It’s all happened so fast and I’m sure the next two months will fly by. Returning to university study is a huge step. Moving to university is an enormous step. I have relied on my family to care for me, when Benedict the Dystonia Alien decides to come out and play, for so long. I have never had to deal with my condition on my own, so this will be a big learning curve, but it is one that I am extremely excited to experience. The next three years I’m sure will have bumps in the road but I plan on enjoying the journey!
Before I became ill I frequently had periods away from home. Whether that was holidays with friends, slumber nights with mates or living in halls at university during term time. Having independence rudely snatched away by Dystonia has been something I have had difficulty adjusting to. To a degree you could say I have refused to adjust to it and have enjoyed pushing my boundaries even if they landed me in hospital.
At times rolling over, bowing down to my alien and declaring its victory, has been tempting. However I’m a stubborn person, a trait that I am rather sure is one of the reasons I have come as far as I have in my battle against my many illnesses. Up until this weekend I had not spent a night away from my family (my mum has always slept at the hospital with me) due to the severity, complexity, and erratic nature of my health. Over the last year we have finally found a combination of medication and regular injections that has helped to manage my symptoms enough to give me a better quality of life. So I decided to embrace this new found stability (though I shall admit I still have some unexpected moments, and have almost hit my boyfriend on a few occasions), and spent the weekend in Manchester visiting two of my old flatmates.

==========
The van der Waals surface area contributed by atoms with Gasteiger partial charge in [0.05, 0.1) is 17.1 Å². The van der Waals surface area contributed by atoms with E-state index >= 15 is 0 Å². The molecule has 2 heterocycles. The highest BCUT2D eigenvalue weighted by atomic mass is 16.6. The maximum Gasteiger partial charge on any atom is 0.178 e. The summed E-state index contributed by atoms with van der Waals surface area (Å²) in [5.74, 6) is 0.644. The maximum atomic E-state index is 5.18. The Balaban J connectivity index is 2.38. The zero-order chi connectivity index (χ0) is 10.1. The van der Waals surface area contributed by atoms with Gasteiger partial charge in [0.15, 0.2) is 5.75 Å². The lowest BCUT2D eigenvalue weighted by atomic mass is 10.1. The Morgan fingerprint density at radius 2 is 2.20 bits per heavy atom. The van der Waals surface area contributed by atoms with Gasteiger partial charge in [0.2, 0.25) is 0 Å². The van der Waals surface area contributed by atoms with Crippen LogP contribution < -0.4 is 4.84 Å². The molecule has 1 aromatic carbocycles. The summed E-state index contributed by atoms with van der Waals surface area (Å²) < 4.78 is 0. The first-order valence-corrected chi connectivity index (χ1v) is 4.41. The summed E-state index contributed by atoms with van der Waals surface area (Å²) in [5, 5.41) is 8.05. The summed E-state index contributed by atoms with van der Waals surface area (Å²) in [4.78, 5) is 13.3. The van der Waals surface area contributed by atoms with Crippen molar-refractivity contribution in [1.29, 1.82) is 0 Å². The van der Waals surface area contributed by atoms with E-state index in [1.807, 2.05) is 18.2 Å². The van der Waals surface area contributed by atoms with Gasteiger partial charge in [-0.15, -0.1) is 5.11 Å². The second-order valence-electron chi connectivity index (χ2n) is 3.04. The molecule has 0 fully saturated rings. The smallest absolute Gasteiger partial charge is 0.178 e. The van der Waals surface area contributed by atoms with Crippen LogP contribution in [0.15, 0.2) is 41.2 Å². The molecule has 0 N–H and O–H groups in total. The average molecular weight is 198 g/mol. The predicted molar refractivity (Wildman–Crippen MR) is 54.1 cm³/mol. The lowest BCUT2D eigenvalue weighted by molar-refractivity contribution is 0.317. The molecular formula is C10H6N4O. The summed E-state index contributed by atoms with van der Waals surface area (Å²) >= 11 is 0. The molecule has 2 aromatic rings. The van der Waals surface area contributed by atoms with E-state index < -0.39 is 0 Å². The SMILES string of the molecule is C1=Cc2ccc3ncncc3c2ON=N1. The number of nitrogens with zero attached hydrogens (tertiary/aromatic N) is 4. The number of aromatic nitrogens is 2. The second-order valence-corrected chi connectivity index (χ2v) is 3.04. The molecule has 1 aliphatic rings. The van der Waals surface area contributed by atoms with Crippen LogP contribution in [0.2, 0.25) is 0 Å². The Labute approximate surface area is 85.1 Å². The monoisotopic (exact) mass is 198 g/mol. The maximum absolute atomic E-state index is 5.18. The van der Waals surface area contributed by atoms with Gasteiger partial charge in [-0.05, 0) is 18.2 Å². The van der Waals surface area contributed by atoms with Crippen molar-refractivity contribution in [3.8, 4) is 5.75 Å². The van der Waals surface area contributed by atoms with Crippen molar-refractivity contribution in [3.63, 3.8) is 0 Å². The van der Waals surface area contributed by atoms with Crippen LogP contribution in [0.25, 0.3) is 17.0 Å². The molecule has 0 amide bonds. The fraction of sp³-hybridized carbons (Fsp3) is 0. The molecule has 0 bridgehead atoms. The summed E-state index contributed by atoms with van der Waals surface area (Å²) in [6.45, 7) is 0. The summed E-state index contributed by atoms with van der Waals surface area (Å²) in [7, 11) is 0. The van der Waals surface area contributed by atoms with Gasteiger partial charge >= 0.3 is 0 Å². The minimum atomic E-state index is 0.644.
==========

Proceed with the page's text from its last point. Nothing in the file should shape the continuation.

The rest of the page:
My flatmates Emily and Rachel are very close to my heart. I see Rachel several times a month as we live seconds away from each other still, but Emily I haven’t seen since 2012 though we have kept in touch. They were both there for me in uni when my body started going downhill, and have spent numerous occasions in hospital with me at silly o’clock in the morning. To have my first time spent away from my family be with these two girls meant a lot to me. It was also quite reassuring as they have both done their nursing training, so I was in safe hands!
Today I am shattered, after a full on weekend with the girls, a subtle reminder that although it feels like no time has passed since we last were all together I’m slightly more fragile than I was back then.